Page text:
MY truth? I want my teams to be healthy and happy. Thus, we offer a lot of proactive benefits and paid time off for those that use it appropriately:

  • We offer three weeks of PTO during your first year of employment that you can start accruing and using immediately. Yes! I actively encourage people to use their PTO. Going to Mexico? Yay, good for you. Thank you for giving me enough time to plan for your absence.
  • We offer paid maternity and paternity leave. Really? Yes, it is a lot of work to push a human being out of your vagina (or to squeeze the hips of your partner for 12 hours). That deserves a little paid recognition. You know what is also great about having a baby? The employer gets almost a year of advance notice. #bliss.
  • We offer paid holidays. Woohoo! Paid Holidays in addition to three weeks of PTO your first year? Yes, you heard correctly.
  • Did you have a death in the family? Yes, of course we support you in taking the paid time off you need to cope with your loss (and yes, we verify the death occurred).
  • Do you have a serious medical issue that requires a leave of absence? We offer qualified FMLA and will support you and your family through that.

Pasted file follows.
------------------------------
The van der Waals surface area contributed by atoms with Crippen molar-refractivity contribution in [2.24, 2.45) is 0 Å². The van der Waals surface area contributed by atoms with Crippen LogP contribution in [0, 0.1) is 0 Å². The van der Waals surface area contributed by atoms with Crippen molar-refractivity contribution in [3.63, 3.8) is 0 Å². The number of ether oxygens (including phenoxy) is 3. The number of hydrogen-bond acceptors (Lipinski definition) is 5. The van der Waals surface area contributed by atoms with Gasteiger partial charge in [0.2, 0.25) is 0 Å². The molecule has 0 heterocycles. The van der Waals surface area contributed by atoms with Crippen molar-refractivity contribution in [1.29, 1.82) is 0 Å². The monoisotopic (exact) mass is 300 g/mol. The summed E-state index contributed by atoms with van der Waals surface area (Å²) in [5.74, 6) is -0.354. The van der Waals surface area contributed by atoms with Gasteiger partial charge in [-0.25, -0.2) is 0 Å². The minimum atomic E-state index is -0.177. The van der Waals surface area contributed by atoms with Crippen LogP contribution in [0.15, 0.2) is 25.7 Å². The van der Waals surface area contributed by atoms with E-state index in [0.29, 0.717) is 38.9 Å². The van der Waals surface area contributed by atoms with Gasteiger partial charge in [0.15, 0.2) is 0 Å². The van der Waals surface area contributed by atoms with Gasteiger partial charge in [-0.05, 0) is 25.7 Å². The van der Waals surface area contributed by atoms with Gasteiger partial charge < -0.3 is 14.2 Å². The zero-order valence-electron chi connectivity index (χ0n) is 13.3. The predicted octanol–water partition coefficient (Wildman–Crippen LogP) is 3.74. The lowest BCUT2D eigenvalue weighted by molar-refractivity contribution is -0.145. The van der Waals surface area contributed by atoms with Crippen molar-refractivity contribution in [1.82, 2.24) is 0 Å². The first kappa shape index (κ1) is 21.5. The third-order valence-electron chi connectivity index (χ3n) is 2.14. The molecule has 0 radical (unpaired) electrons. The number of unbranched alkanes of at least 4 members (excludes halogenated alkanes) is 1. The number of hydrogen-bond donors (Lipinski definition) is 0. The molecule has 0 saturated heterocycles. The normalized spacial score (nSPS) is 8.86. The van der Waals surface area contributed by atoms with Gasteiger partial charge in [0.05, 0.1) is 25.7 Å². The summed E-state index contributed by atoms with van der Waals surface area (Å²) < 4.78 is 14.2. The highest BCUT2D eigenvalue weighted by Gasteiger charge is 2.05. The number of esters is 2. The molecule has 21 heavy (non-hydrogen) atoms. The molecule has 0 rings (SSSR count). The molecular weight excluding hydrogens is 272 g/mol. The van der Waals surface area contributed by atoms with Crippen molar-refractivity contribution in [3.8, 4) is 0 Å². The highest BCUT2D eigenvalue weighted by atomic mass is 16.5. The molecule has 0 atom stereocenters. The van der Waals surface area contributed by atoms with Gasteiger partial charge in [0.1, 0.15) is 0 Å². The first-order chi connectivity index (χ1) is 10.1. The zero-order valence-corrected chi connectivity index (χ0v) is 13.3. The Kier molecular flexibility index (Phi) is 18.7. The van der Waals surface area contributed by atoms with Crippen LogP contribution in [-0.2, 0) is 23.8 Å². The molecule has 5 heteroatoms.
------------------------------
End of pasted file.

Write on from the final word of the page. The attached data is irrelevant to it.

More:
• We offer Gold Plan Health Insurance! We encourage people to take care of themselves and do what they need to do to stay healthy. Please schedule to see all the people that you need to see to keep you and family running at full speed.
  • We offer flexible schedules! This is why it is even more baffling to me when someone calls out sick instead of just adjusting their FLEXIBLE schedule to work as necessary.
  • The quiet truth: We aren’t a soul-less company. If we hear that someone truly had an awful sickness — they got mononucleosis or the plague of some sort and were out for two weeks and had PTO time saved up then yes, we may be making some exceptions. I don’t want someone to not be able to pay their mortgage because they came down with a true freak illness. I’m just saying this pretty much never happens…and in the slim chance that it does, we will treat it case-by-case.

What do we NOT pay for? Someone that has the sniffles and decides it may just be “too much” to make it in for the day. For those situations, I want it to be a real thought process of Is it worth it for me to not get paid if I don’t come in?

You are part of a team that depends on you to come into work. You are needed and cared about. Oh, did I mention that you are needed? That should feel good….so good in fact that you should want to show up for work. Every Day.

I’ll see you at the office. I’ll even keep kleenex at my desk if you need it.